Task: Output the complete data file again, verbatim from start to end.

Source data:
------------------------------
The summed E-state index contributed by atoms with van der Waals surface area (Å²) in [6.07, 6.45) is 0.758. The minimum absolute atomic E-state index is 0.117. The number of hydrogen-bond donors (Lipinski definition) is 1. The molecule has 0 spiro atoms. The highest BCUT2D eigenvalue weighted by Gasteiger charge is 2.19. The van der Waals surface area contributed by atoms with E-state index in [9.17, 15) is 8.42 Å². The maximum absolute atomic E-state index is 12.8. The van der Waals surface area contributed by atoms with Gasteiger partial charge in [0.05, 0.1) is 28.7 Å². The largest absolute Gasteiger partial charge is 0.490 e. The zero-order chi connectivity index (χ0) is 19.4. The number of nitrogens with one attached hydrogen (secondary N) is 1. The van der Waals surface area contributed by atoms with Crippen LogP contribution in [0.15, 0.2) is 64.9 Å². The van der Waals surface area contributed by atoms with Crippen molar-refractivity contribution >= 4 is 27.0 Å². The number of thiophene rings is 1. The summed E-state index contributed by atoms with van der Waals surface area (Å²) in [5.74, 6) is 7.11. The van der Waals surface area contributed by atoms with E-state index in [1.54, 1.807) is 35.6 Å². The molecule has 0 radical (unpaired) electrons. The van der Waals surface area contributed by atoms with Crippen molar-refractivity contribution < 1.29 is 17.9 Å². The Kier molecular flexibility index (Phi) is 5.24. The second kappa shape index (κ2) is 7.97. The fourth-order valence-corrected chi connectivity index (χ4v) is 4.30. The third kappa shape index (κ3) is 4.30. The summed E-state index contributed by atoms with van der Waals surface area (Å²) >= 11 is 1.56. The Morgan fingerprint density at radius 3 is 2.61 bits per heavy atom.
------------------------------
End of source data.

The summed E-state index contributed by atoms with van der Waals surface area (Å²) in [6.07, 6.45) is 0.758. The minimum absolute atomic E-state index is 0.117. The number of hydrogen-bond donors (Lipinski definition) is 1. The molecule has 0 spiro atoms. The highest BCUT2D eigenvalue weighted by Gasteiger charge is 2.19. The van der Waals surface area contributed by atoms with E-state index in [9.17, 15) is 8.42 Å². The maximum absolute atomic E-state index is 12.8. The van der Waals surface area contributed by atoms with Gasteiger partial charge in [0.05, 0.1) is 28.7 Å². The largest absolute Gasteiger partial charge is 0.490 e. The zero-order chi connectivity index (χ0) is 19.4. The number of nitrogens with one attached hydrogen (secondary N) is 1. The van der Waals surface area contributed by atoms with Crippen LogP contribution in [0.15, 0.2) is 64.9 Å². The van der Waals surface area contributed by atoms with Crippen molar-refractivity contribution >= 4 is 27.0 Å². The number of thiophene rings is 1. The summed E-state index contributed by atoms with van der Waals surface area (Å²) in [5.74, 6) is 7.11. The van der Waals surface area contributed by atoms with E-state index in [1.54, 1.807) is 35.6 Å². The molecule has 0 radical (unpaired) electrons. The van der Waals surface area contributed by atoms with Crippen molar-refractivity contribution < 1.29 is 17.9 Å². The Kier molecular flexibility index (Phi) is 5.24. The second kappa shape index (κ2) is 7.97. The fourth-order valence-corrected chi connectivity index (χ4v) is 4.30. The third kappa shape index (κ3) is 4.30. The summed E-state index contributed by atoms with van der Waals surface area (Å²) >= 11 is 1.56. The Morgan fingerprint density at radius 3 is 2.61 bits per heavy atom.